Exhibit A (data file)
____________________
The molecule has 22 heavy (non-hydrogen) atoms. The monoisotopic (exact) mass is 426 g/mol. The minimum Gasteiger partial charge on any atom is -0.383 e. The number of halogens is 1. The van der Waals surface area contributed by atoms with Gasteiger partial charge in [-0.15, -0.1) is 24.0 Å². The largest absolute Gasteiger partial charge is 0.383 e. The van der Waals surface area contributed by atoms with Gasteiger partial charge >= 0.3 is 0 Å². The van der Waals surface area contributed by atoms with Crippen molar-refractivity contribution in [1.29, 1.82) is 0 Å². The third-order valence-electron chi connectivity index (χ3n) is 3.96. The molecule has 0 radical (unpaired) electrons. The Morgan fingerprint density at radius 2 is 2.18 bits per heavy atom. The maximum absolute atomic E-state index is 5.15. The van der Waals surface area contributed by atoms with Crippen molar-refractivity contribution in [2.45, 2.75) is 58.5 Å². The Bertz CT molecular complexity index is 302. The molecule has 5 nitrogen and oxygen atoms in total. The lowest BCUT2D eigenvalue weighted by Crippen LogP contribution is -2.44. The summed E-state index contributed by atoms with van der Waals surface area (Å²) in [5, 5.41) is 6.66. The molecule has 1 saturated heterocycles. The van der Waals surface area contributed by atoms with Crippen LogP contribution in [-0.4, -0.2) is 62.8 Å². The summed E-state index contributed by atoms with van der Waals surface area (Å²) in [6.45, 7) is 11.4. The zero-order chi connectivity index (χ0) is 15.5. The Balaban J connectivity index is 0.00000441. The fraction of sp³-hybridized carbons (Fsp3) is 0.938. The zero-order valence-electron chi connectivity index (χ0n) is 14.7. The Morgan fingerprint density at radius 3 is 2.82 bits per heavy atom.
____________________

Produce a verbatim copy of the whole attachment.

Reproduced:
The molecule has 22 heavy (non-hydrogen) atoms. The monoisotopic (exact) mass is 426 g/mol. The minimum Gasteiger partial charge on any atom is -0.383 e. The number of halogens is 1. The van der Waals surface area contributed by atoms with Gasteiger partial charge in [-0.15, -0.1) is 24.0 Å². The largest absolute Gasteiger partial charge is 0.383 e. The van der Waals surface area contributed by atoms with Gasteiger partial charge >= 0.3 is 0 Å². The van der Waals surface area contributed by atoms with Crippen molar-refractivity contribution in [1.29, 1.82) is 0 Å². The third-order valence-electron chi connectivity index (χ3n) is 3.96. The molecule has 0 radical (unpaired) electrons. The Morgan fingerprint density at radius 2 is 2.18 bits per heavy atom. The maximum absolute atomic E-state index is 5.15. The van der Waals surface area contributed by atoms with Crippen molar-refractivity contribution in [2.45, 2.75) is 58.5 Å². The Bertz CT molecular complexity index is 302. The molecule has 5 nitrogen and oxygen atoms in total. The lowest BCUT2D eigenvalue weighted by Crippen LogP contribution is -2.44. The summed E-state index contributed by atoms with van der Waals surface area (Å²) in [5, 5.41) is 6.66. The molecule has 1 saturated heterocycles. The van der Waals surface area contributed by atoms with Crippen LogP contribution in [-0.4, -0.2) is 62.8 Å². The summed E-state index contributed by atoms with van der Waals surface area (Å²) in [6.45, 7) is 11.4. The zero-order chi connectivity index (χ0) is 15.5. The Balaban J connectivity index is 0.00000441. The fraction of sp³-hybridized carbons (Fsp3) is 0.938. The zero-order valence-electron chi connectivity index (χ0n) is 14.7. The Morgan fingerprint density at radius 3 is 2.82 bits per heavy atom.